Published: October 9, 2018
Dr. Teresa Wagner’s own experiences as a mother trying to help her daughters through two life-threatening health scares, misdiagnosis and providers’ failure to recognize critical symptoms ignited her passion to lead the charge for improved patient health literacy and better communication between physicians and patients across Texas.
In recognition of her efforts to bring about change in the ways people navigate and understand today’s complex healthcare environment, Dr. Wagner has been named as the 2018 Health Literacy Hero by the Health Literacy Collaborative, a network of healthcare professionals, educators, businesses and community members working for improvement and increased awareness of health literacy.
The award was presented at the partnership’s 14th Annual Texas Health Literacy Conference in San Antonio.
Dr. Wagner is Assistant Professor of Health Behavior and Health Systems at the UNT Health Science Center School of Public Health and serves as Senior Fellow for Health Literacy at the UNTHSC Institute for Patient Safety.
She remembers the struggles her older daughter, then in college and living away from home, went through before it was finally discovered that she had appendicitis.
“The symptoms were getting worse; my daughter knew that what she was feeling wasn’t right, yet the physician continued to say it was something else, not that serious,” Dr. Wagner said. “Years later, at 27, she went through a similar situation with diverticulitis.”
Dr. Wagner’s younger daughter sought care for a different problem but ended up silently suffering in pain from an undiagnosed hormonal syndrome, after deciding not to go back to the physician who had told her the only thing wrong was that she needed to lose weight.
“When someone feels shamed, or that they are just not being listened to, they can end up living with symptoms that are often debilitating or even deadly,” Dr. Wagner said.
Age-related disparities can have a profound impact on health literacy, she said, with the most vulnerable populations being young people just learning to live on their own, roughly ages 18 to 23, and senior adults, who may be too frail or too ill to speak up for their own care.
Solutions point to a give-and-take relationship and clear, open, two-way communications between patients and their health providers, both in person and in the directions and medications provided.
“There are many facets to health literacy,” Dr. Wagner said. “Consider the pages and pages of discharge paperwork that patients receive when leaving the hospital. If patients have trouble understanding what they should do when they get home, the repercussions could be critical. Prescriptions, as well as recommendations sent home after a clinic or physician’s office visit, represent other good examples where instructions might be confusing. Revising these types of materials into plain language can make a real difference.”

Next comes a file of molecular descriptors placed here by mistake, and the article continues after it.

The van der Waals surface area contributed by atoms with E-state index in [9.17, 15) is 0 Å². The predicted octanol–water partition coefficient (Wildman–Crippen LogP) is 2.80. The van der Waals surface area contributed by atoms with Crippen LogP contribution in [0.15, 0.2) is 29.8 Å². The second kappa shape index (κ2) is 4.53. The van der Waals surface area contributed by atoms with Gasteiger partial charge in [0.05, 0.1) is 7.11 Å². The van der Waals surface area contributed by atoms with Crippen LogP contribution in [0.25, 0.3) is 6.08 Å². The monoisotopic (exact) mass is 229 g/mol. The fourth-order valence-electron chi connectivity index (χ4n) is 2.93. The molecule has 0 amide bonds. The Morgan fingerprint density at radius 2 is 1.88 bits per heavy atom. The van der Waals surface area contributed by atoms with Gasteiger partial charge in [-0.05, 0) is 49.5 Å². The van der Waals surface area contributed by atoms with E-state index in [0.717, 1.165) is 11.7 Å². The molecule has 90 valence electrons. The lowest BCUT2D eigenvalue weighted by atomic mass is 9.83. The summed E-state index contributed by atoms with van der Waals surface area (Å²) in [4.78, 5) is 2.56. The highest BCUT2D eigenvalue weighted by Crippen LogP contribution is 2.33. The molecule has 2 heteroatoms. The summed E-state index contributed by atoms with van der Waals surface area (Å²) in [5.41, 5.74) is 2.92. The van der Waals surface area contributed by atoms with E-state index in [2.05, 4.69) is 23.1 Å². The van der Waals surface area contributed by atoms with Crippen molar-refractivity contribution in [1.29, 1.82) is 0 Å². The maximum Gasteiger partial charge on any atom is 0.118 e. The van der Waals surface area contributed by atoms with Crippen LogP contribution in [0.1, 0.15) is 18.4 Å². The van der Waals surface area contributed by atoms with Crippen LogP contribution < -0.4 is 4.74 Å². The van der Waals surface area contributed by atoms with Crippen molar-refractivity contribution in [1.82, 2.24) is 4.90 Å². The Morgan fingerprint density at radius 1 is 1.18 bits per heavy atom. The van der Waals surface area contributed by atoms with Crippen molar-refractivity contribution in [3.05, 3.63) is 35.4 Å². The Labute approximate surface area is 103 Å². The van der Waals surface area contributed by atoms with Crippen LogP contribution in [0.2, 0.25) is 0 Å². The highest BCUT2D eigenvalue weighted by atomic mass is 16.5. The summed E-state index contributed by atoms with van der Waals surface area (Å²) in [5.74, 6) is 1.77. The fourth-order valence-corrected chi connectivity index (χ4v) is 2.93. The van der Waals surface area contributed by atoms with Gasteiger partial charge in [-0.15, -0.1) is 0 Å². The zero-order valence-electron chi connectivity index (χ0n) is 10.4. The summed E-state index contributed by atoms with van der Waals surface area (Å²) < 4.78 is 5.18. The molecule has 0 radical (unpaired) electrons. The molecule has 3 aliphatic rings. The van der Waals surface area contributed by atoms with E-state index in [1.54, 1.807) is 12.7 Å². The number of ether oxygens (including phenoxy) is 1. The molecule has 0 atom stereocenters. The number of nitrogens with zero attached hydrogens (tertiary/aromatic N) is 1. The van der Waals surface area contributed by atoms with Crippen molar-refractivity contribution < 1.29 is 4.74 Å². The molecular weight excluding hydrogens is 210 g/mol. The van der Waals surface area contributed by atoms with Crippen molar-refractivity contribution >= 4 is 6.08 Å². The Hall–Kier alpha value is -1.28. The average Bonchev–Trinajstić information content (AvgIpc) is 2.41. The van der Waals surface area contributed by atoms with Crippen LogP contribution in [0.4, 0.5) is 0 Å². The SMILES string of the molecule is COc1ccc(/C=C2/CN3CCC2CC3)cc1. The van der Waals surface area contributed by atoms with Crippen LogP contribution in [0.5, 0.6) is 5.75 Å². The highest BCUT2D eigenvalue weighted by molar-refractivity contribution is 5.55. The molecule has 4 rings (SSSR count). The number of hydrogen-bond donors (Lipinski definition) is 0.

As the result of a policy brief Dr. Wagner developed for the State Health Committee and her testimony during the 2017 Texas legislative session, state leaders will be reviewing recommendations for improved health literacy actions in the 2019 legislative session.
“Five other states now have legislation, and others have centers dedicated to health literacy. The hope is that Texas will move forward in this direction as well,” she said.
Dr. Wagner’s current research interviewing administrators and leaders representing up to 80 different healthcare organizations across North Texas is giving her a unique opportunity to examine the health literacy challenges that exist in hospitals today, based on the National Academy of Medicine’s model for Attributes of a Health Literate Organization.
Through the study, each participating hospital will receive a report on the strengths and opportunities of their organization, as well as recommendations, training options and areas for collaborative health literacy efforts across healthcare systems.
Dr. Wagner is also involved in research related to the impact of health literacy on maternal health, birth outcomes and postnatal care.
“As a mom who has been there, my hope is that no patient has to go through what my daughters have endured. The push for greater awareness and improvements in health literacy has the power to change and save lives,” she said.